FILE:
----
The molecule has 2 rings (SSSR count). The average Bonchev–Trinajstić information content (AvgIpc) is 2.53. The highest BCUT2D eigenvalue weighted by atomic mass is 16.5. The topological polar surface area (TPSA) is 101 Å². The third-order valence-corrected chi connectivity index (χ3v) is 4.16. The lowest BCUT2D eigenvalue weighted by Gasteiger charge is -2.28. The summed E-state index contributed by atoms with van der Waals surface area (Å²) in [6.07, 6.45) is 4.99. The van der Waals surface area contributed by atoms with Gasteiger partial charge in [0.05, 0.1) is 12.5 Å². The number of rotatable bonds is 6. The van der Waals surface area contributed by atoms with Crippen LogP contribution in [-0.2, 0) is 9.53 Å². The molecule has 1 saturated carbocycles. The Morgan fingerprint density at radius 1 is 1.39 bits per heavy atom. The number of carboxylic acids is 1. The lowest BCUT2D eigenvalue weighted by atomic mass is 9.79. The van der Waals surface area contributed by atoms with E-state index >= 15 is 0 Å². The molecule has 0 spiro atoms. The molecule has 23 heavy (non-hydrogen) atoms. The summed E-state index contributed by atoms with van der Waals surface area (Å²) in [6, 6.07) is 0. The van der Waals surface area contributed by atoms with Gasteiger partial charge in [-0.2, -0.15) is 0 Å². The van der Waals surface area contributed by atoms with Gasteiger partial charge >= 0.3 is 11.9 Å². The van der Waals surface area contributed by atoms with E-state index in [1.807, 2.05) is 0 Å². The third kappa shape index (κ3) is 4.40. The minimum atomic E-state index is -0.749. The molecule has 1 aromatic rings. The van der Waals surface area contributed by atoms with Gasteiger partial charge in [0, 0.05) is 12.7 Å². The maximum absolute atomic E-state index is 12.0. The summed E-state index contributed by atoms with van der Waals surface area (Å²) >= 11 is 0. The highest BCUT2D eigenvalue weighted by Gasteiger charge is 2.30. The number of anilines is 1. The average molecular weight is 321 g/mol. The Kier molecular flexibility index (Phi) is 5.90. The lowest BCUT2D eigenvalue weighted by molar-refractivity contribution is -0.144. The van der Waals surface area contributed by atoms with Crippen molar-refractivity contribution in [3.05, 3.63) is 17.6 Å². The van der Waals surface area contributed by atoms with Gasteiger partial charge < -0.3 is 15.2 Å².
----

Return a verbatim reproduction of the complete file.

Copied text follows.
The molecule has 2 rings (SSSR count). The average Bonchev–Trinajstić information content (AvgIpc) is 2.53. The highest BCUT2D eigenvalue weighted by atomic mass is 16.5. The topological polar surface area (TPSA) is 101 Å². The third-order valence-corrected chi connectivity index (χ3v) is 4.16. The lowest BCUT2D eigenvalue weighted by Gasteiger charge is -2.28. The summed E-state index contributed by atoms with van der Waals surface area (Å²) in [6.07, 6.45) is 4.99. The van der Waals surface area contributed by atoms with Gasteiger partial charge in [0.05, 0.1) is 12.5 Å². The number of rotatable bonds is 6. The van der Waals surface area contributed by atoms with Crippen LogP contribution in [-0.2, 0) is 9.53 Å². The molecule has 1 saturated carbocycles. The Morgan fingerprint density at radius 1 is 1.39 bits per heavy atom. The number of carboxylic acids is 1. The lowest BCUT2D eigenvalue weighted by atomic mass is 9.79. The van der Waals surface area contributed by atoms with E-state index >= 15 is 0 Å². The molecule has 0 spiro atoms. The molecule has 23 heavy (non-hydrogen) atoms. The summed E-state index contributed by atoms with van der Waals surface area (Å²) in [6, 6.07) is 0. The van der Waals surface area contributed by atoms with Gasteiger partial charge in [-0.2, -0.15) is 0 Å². The van der Waals surface area contributed by atoms with Gasteiger partial charge >= 0.3 is 11.9 Å². The van der Waals surface area contributed by atoms with E-state index in [1.807, 2.05) is 0 Å². The third kappa shape index (κ3) is 4.40. The minimum atomic E-state index is -0.749. The molecule has 1 aromatic rings. The van der Waals surface area contributed by atoms with Gasteiger partial charge in [0, 0.05) is 12.7 Å². The maximum absolute atomic E-state index is 12.0. The summed E-state index contributed by atoms with van der Waals surface area (Å²) >= 11 is 0. The highest BCUT2D eigenvalue weighted by Gasteiger charge is 2.30. The number of anilines is 1. The average molecular weight is 321 g/mol. The Kier molecular flexibility index (Phi) is 5.90. The lowest BCUT2D eigenvalue weighted by molar-refractivity contribution is -0.144. The van der Waals surface area contributed by atoms with Crippen molar-refractivity contribution in [3.05, 3.63) is 17.6 Å². The van der Waals surface area contributed by atoms with Gasteiger partial charge < -0.3 is 15.2 Å².